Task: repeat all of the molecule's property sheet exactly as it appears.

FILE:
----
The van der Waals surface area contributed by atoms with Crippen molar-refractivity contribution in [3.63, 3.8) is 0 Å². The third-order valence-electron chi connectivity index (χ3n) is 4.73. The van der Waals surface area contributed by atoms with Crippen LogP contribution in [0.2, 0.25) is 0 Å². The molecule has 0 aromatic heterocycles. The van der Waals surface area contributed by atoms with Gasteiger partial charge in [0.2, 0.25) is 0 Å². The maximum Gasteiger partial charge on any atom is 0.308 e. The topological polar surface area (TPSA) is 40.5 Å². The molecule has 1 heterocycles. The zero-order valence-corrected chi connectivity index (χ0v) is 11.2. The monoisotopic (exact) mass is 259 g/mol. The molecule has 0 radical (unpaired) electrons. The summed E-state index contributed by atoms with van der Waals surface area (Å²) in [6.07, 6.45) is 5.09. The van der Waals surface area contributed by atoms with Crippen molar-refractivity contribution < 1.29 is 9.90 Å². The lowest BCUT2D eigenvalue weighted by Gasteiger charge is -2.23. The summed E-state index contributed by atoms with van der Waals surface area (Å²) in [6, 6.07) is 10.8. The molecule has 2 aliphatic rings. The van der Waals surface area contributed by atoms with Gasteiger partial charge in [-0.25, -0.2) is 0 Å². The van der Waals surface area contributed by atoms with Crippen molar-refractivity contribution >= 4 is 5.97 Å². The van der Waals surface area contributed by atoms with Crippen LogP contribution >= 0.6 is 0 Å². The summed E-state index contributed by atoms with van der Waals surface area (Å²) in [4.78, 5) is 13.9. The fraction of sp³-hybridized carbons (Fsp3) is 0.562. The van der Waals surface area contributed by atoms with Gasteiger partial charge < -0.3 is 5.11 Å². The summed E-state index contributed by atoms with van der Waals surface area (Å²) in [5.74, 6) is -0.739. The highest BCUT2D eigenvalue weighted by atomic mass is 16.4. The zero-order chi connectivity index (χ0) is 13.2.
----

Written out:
The van der Waals surface area contributed by atoms with Crippen molar-refractivity contribution in [3.63, 3.8) is 0 Å². The third-order valence-electron chi connectivity index (χ3n) is 4.73. The van der Waals surface area contributed by atoms with Crippen LogP contribution in [0.2, 0.25) is 0 Å². The molecule has 0 aromatic heterocycles. The van der Waals surface area contributed by atoms with Gasteiger partial charge in [0.2, 0.25) is 0 Å². The maximum Gasteiger partial charge on any atom is 0.308 e. The topological polar surface area (TPSA) is 40.5 Å². The molecule has 1 heterocycles. The zero-order valence-corrected chi connectivity index (χ0v) is 11.2. The monoisotopic (exact) mass is 259 g/mol. The molecule has 0 radical (unpaired) electrons. The summed E-state index contributed by atoms with van der Waals surface area (Å²) in [6.07, 6.45) is 5.09. The van der Waals surface area contributed by atoms with Crippen molar-refractivity contribution < 1.29 is 9.90 Å². The lowest BCUT2D eigenvalue weighted by Gasteiger charge is -2.23. The summed E-state index contributed by atoms with van der Waals surface area (Å²) in [6, 6.07) is 10.8. The molecule has 2 aliphatic rings. The van der Waals surface area contributed by atoms with Gasteiger partial charge in [-0.25, -0.2) is 0 Å². The van der Waals surface area contributed by atoms with Crippen molar-refractivity contribution >= 4 is 5.97 Å². The van der Waals surface area contributed by atoms with Crippen LogP contribution >= 0.6 is 0 Å². The summed E-state index contributed by atoms with van der Waals surface area (Å²) in [4.78, 5) is 13.9. The fraction of sp³-hybridized carbons (Fsp3) is 0.562. The van der Waals surface area contributed by atoms with Gasteiger partial charge < -0.3 is 5.11 Å². The summed E-state index contributed by atoms with van der Waals surface area (Å²) in [5.74, 6) is -0.739. The highest BCUT2D eigenvalue weighted by atomic mass is 16.4. The zero-order chi connectivity index (χ0) is 13.2.